Great post, Jackie – I liked reading your perspective. I’ve come to the realization that there are many different ways to travel as there are travelers. For going to the locations you’re going to, it sounds like you have it down and it’s good advice. I’ll re-think things if I expand my circle beyond the small, European towns I’m planning on taking up (short-term) residency in.
.-= Joel´s last blog ..The 12 pieces of free software I can’t blog without =-.

Sofia - As We TravelNo Gravatar February 24, 2010 at 2:26 AM

That reminds me of a movie I watched the other day called ‘Gamer’, where people spend their whole lives playing this video game that is like an improved ‘The Sims’. You can choose this character, which is a real person, and do whatever you like with it.
For them, this is better than the real world. It’s easier and more convenient.

There have been many movies lately talking about the same thing, how we are beginning to blur the lines between reality and imagination, how we don’t care about if something is real or not, we don’t see the difference.

I don’t think there’s anything to worry about though. There will always be a different experience travelling in real life than in a video game.

KeithNo Gravatar February 24, 2010 at 11:42 AM

I’ll have to check that movie out. It sounds interesting. I agree with your thoughts, Sophia.

Jackie Rose (@letssitoutside)No Gravatar February 23, 2010 at 11:40 PM

One final thing!

I try really hard not to delve into the web of information before I travel. Before I went to Antarctica, I avoided all information about it, except where and when to board the ship. I went to Indonesia completely on a whim. My parent’s offered to buy me a plane ticket for my college graduation so I picked a country that was far far away. Ultimately I got myself into a little bit of trouble (Jakarta during an election is not exactly safe for a solo, female, American traveler), but it all worked out!

So yeah, I’m all for limiting exposure to info.
.-= Jackie Rose (@letssitoutside)´s last blog ..I don’t want to be a violinist or a travel writer. =-.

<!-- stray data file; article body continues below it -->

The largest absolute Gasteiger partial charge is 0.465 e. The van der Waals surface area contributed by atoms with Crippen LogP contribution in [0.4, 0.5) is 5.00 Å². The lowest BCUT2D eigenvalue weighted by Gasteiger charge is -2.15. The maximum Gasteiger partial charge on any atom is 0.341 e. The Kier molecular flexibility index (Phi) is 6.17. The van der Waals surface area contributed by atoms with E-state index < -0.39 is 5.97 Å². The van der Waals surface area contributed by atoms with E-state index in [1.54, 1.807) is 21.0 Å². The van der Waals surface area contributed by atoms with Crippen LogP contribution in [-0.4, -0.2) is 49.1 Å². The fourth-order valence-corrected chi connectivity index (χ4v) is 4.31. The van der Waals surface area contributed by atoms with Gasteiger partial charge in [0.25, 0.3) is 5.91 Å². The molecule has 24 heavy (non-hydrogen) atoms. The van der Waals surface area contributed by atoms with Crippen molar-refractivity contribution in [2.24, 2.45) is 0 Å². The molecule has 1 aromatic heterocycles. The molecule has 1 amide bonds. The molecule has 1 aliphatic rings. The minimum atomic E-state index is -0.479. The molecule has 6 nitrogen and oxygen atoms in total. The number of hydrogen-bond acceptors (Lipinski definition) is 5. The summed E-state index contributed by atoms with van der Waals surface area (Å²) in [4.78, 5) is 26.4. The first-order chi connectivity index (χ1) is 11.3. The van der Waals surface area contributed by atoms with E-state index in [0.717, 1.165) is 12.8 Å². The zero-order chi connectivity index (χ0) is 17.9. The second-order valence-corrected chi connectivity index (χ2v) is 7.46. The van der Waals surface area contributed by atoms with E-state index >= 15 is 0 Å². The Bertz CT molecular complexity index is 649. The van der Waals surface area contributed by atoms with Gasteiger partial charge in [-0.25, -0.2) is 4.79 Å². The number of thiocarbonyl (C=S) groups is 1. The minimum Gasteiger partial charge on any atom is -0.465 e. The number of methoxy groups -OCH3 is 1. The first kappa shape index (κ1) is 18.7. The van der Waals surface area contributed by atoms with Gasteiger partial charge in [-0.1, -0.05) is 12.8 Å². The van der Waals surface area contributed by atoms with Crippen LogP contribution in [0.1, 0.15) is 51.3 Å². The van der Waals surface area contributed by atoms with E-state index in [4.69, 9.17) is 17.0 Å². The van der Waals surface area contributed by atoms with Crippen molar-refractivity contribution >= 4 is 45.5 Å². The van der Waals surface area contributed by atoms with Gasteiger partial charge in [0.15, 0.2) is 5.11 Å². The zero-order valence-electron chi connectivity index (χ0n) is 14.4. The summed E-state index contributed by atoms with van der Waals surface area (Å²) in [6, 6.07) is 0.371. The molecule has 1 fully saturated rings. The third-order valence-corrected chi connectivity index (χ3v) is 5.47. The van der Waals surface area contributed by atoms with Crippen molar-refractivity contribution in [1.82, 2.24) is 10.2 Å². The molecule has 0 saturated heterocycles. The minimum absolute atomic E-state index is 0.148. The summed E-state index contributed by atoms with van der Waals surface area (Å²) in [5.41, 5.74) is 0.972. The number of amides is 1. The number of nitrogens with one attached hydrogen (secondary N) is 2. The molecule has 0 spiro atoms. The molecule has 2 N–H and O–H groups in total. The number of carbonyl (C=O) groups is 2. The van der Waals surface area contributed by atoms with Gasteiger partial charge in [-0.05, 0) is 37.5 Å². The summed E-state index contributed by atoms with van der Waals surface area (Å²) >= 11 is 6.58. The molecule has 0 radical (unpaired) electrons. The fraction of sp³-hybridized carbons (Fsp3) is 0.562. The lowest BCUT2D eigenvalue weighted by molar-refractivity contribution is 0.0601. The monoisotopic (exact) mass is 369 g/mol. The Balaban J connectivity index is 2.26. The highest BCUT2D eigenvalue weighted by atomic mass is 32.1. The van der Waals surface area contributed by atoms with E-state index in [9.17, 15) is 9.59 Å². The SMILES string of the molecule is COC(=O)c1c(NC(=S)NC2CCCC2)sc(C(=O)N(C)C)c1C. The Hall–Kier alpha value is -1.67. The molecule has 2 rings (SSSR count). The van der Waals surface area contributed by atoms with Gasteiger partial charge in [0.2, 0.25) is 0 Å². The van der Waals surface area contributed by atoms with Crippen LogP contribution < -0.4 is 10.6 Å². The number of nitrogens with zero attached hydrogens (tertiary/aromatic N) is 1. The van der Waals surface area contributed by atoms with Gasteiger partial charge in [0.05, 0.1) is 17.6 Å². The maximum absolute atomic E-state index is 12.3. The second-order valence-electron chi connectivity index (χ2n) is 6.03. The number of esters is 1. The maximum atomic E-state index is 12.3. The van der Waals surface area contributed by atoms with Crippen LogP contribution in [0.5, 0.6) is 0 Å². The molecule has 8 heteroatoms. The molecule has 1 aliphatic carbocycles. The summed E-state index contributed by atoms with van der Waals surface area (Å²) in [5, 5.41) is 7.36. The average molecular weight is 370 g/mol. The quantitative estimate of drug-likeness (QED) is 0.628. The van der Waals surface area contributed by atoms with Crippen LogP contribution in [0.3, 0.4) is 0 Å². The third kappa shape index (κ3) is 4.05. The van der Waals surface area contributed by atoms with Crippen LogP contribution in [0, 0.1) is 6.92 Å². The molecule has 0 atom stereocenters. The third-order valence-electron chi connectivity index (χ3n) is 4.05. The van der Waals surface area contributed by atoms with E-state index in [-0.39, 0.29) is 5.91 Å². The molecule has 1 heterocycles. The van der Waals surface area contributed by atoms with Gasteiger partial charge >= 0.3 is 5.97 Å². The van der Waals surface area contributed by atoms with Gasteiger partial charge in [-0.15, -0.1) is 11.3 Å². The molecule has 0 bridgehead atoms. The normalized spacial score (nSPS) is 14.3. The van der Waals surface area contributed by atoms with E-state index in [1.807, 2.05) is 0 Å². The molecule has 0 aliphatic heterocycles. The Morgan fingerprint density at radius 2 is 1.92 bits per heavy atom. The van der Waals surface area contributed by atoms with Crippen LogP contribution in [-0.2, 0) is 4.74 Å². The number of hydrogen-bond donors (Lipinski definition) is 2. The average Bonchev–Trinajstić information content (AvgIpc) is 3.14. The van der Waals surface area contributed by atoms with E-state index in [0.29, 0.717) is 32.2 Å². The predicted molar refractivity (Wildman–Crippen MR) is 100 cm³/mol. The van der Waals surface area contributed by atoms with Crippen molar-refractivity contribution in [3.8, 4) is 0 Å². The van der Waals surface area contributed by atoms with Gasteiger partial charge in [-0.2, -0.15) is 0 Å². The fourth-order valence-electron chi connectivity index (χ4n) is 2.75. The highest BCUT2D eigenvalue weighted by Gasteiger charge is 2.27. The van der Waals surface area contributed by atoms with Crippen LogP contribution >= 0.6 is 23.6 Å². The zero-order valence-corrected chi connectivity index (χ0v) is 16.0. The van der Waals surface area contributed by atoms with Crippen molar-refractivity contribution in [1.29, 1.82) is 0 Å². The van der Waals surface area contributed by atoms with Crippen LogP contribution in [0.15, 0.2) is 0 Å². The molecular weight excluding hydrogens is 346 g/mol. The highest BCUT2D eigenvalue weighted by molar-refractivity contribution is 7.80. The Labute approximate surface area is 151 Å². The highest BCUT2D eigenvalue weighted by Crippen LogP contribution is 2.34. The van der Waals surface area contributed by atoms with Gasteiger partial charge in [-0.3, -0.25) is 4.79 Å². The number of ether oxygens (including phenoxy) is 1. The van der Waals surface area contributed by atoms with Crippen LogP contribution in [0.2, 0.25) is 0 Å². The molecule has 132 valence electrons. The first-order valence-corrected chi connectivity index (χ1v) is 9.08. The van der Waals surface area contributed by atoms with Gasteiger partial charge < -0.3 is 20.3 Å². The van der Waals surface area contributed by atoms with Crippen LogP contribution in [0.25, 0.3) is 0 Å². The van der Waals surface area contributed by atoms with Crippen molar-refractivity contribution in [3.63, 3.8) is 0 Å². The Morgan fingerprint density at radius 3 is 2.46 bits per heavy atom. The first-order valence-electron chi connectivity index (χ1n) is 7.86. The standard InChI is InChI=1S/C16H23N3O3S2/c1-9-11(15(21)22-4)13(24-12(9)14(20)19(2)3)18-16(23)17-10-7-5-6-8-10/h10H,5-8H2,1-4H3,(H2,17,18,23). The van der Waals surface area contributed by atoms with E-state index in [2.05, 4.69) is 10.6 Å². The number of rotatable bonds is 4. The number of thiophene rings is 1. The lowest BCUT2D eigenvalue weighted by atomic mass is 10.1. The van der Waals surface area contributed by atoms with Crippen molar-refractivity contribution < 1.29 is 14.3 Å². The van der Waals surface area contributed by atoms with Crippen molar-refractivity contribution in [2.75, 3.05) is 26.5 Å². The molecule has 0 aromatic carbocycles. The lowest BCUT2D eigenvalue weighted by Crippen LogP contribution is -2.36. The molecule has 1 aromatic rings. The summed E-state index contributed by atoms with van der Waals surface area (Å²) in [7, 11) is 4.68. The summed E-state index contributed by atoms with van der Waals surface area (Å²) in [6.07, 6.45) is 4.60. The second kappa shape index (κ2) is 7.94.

Jackie Rose (@letssitoutside)No Gravatar February 23, 2010 at 11:32 PM

In the past few months of talking to travelers and noticing changes in the atmosphere at hostels and such, I’ve concluded that I am not the average traveler.

When I travel I take my cues from Paul Theroux (check out Dark Star Safari), and light out. I enjoy disappearing with no phone or computer. For my most recent trip to Antarctica and South America, I opted to carry my grandpa’s 35mm Pentax K1000 because I knew the cost of professional film and the weight of the camera would keep me from mindlessly taking pictures.

I don’t even carry my camera all the time because I don’t want to see the world around me in frames. I’ve never kept up a blog when I’ve traveled because I like to get into the experience and not worry about packaging each day or week into a witty little post for my friends and family.

I can’t imagine using any sort of GPS on any trip. For me it would take the fun out of exploring and the adventure out of getting lost. That is one of my favorite parts of the travel process…getting lost then finding your way out or into something else! Sure, I use paper maps when hiking, but for the most part I like to wander and have found that (in general) if you ask someone where to find something, they will help you.

Many places I’ve been to are very rural and have unreliable sources of electricity. In Ghana the town I stayed in lost electricity for weeks at a time. I was in Antarctica last year and no one was connected to the web for two weeks, much less tweeting like @Bus2Antarctica. How do people who carry their computer go trekking?

Also, in a lot of places (Burkina Faso, Indonesia Argentina), it felt slightly inconsiderate and even unsafe to carry expensive electronics. Riding a public bus where they put your bag on the roof with goats, you run the risk of being stripped of your luggage if you flash an ipod or a digital camera. In similar locations it can be culturally insensitive to use a camera. I do a lot of volunteer work with orphans and people in need of medical care…I’d feel like a jerk if I saw them dealing with extreme poverty, snapped a photo of it then went for a walk with my ipod.

Ah! That was a lot. I’m working on my own blog post about this. There’s a little bit about it in my latest post (listed as my website). Thank you for this post!

JoelNo Gravatar February 23, 2010 at 11:57 AM

I’m a gadget geek, too, but have only a few I can’t live without when I’m traveling. And that’s because I believe they enhance the experience rather than detracting from it. The key is to not lean on it to the extent that it becomes a distraction.

A brief preview of the “gadget” post I’m planning:

Camera: enables sharing and memories of the experience (I don’t have a vid cam, but my point and shoot does cover off on video for those brief moments).
iPhone: for navigation, jotting down notes, currency exchange and other math and general communication
Laptop: keeps me connected – I like sharing the experience while I’m living it, as well as communicating to hopefully connect live with others who are in the same area.
iPod: because as much as I appreciate the sounds and sights of a region, sometimes I just want to feel the comfort of my own music
Garmin Edge 705: cycling in the middle of nowhere may not REQUIRE a GPS, but I love that it records my trip so I can display it on a map with little muss or fuss.